It was a rivalry that featured eight former City College Black Knights -- Dickens, Brian Matthews, Pat McKinley and Larry Witherspoon of Towson against Rudisill, George Pinchback, Gerald Watson and Ron Smith of Baltimore.

All four of Towson's standouts are still all-time leading scorers and rebounders for the university while Smith and Pinchback are in the University of Baltimore Athletic Hall of Fame.

"That was Baltimore basketball back then," said Dickens. "We grew up together, went to high school together, played on the playground together. Some of us went to Towson, some to UB. Some didn't go anywhere."

The fact that Dickens did not play high school basketball at City is mind-boggling since he would eventually go on to lead Vince Angotti's Tigers to a 53-7 record over two years and become an NBA draft pick. After he graduated from City he attended and played basketball at the Community College of Baltimore, where he caught the eye of Angotti.

Dickens started at point guard at Towson, where he played only two years but finished among the school's all-time leaders in assists, steals and scoring (1,057 points from 1976 to '78). On March 5, 1977, Dickens played one of the greatest college games ever by a local when he pumped in 35 points with 11 steals as Towson beat Baltimore, 92-87, in the NCAA Division II South Regional championship game.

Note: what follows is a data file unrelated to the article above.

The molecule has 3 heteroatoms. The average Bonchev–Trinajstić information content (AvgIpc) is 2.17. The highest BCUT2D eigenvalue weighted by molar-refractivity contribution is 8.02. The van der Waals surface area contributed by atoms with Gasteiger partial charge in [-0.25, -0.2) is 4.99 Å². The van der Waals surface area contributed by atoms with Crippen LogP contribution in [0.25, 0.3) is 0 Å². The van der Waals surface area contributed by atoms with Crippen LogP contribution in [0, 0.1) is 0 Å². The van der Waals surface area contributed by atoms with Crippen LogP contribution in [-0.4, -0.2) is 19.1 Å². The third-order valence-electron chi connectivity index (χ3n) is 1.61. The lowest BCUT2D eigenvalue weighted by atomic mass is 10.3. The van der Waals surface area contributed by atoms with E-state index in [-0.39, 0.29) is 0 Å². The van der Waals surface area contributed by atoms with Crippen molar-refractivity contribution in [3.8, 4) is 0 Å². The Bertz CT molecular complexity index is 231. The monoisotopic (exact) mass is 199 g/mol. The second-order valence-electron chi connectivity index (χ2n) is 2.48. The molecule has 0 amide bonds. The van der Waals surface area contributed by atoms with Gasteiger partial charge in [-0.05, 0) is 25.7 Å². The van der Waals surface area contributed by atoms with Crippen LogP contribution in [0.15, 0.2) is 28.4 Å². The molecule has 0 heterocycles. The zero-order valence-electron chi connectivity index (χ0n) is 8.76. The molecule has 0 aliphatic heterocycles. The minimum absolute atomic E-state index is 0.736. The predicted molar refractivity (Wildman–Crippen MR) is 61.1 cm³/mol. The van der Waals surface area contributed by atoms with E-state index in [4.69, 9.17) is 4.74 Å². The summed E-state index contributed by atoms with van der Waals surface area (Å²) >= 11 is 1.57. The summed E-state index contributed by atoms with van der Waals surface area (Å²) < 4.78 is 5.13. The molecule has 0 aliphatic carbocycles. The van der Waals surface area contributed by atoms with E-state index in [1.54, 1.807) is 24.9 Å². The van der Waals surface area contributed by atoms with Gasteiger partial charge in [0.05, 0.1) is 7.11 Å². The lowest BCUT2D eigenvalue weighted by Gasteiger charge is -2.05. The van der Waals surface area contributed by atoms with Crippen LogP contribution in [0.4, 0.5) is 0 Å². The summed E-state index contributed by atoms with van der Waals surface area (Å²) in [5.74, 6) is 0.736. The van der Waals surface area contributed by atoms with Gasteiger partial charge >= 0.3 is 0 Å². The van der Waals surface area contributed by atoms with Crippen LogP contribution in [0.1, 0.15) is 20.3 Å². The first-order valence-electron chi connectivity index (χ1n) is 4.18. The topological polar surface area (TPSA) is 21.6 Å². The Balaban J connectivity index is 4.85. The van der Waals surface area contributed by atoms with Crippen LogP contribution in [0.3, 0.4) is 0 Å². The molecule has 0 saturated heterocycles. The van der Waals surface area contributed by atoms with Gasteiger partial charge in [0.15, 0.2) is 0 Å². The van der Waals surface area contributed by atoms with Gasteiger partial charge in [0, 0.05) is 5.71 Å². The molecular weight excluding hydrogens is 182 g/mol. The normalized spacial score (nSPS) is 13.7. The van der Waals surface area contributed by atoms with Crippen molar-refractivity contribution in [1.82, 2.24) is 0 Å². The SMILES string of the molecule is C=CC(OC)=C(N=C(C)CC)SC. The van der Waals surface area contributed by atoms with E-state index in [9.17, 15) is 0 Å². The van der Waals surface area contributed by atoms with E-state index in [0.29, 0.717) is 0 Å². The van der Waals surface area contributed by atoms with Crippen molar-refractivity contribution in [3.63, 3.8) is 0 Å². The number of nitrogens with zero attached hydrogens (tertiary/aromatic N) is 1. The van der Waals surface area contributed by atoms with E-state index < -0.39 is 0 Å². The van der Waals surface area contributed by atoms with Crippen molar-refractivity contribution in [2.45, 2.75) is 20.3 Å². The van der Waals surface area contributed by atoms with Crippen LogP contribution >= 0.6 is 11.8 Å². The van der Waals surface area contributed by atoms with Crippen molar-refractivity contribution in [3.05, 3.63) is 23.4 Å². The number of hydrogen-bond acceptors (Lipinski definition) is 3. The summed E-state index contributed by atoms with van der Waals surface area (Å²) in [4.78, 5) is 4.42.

The Tigers finished 27-3 that year, losing only to UMBC, Eastern Illinois and Sacred Heart, which beat the Tigers, 85-82, in the NCAA national Division II semifinals. One year later, Dickens scored 561 points and led the team in assists and steals as the Tigers finished 26-4, losing this time in the Division II regionals to Elizabeth City (N.J.).
But the Towson-UB games were special because of the local ties and City College connections.

Dickens was picked in the fifth round of the 1978 NBA draft by the Washington Bullets, though he eventually returned to his roots as coach of the Community College of Baltimore in 1982. He built a regional junior college powerhouse at CCB, finally stepping down three years ago to become the school's director of admissions. And he's never lost his connection to local high school basketball, which is what brought him back to his alma mater Jan. 22 as City took on a Dunbar.

"It's great when this place is packed," said Dickens. "Mike's done a good job building the program back up."

Like Dickens, who grew up on the East side, Daniel's roots are inner-city Baltimore. He once coached the Bentalou Recreation Center in West Baltimore. He then moved on to Towson Catholic, where he won 360 games and four Catholic League championships in 20 years. He also helped send two of his players to the NBA -- Carmelo Anthony, who was just voted in as a Western Conference starter by the fans in next month's All-Star game, and Donte Greene, who is averaging 20 minutes and eight points a game for the Sacramento Kings.